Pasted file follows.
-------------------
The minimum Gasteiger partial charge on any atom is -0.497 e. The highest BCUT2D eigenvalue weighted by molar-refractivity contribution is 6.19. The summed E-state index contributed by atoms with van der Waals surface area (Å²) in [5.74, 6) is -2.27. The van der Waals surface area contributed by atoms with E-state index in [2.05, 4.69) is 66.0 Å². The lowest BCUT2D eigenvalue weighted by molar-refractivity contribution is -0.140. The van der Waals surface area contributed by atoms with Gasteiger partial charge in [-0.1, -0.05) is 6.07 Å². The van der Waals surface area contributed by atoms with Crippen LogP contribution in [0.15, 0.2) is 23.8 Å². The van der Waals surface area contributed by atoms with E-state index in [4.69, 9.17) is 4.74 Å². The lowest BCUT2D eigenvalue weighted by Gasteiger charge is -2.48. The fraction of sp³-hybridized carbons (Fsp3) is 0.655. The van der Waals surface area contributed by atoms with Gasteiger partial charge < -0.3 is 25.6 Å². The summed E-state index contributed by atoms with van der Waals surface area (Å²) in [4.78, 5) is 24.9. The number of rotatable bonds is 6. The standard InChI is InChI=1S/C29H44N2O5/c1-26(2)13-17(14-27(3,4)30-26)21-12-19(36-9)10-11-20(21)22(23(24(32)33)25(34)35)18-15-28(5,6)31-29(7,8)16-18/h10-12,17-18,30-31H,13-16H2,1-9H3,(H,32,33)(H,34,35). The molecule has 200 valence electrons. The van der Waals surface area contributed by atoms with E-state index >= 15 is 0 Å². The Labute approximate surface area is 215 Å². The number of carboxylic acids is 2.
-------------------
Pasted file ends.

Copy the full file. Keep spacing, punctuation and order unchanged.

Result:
The minimum Gasteiger partial charge on any atom is -0.497 e. The highest BCUT2D eigenvalue weighted by molar-refractivity contribution is 6.19. The summed E-state index contributed by atoms with van der Waals surface area (Å²) in [5.74, 6) is -2.27. The van der Waals surface area contributed by atoms with E-state index in [2.05, 4.69) is 66.0 Å². The lowest BCUT2D eigenvalue weighted by molar-refractivity contribution is -0.140. The van der Waals surface area contributed by atoms with Gasteiger partial charge in [-0.1, -0.05) is 6.07 Å². The van der Waals surface area contributed by atoms with Crippen LogP contribution in [0.15, 0.2) is 23.8 Å². The van der Waals surface area contributed by atoms with E-state index in [4.69, 9.17) is 4.74 Å². The lowest BCUT2D eigenvalue weighted by Gasteiger charge is -2.48. The fraction of sp³-hybridized carbons (Fsp3) is 0.655. The van der Waals surface area contributed by atoms with Gasteiger partial charge < -0.3 is 25.6 Å². The summed E-state index contributed by atoms with van der Waals surface area (Å²) in [4.78, 5) is 24.9. The number of rotatable bonds is 6. The standard InChI is InChI=1S/C29H44N2O5/c1-26(2)13-17(14-27(3,4)30-26)21-12-19(36-9)10-11-20(21)22(23(24(32)33)25(34)35)18-15-28(5,6)31-29(7,8)16-18/h10-12,17-18,30-31H,13-16H2,1-9H3,(H,32,33)(H,34,35). The molecule has 200 valence electrons. The van der Waals surface area contributed by atoms with E-state index >= 15 is 0 Å². The Labute approximate surface area is 215 Å². The number of carboxylic acids is 2.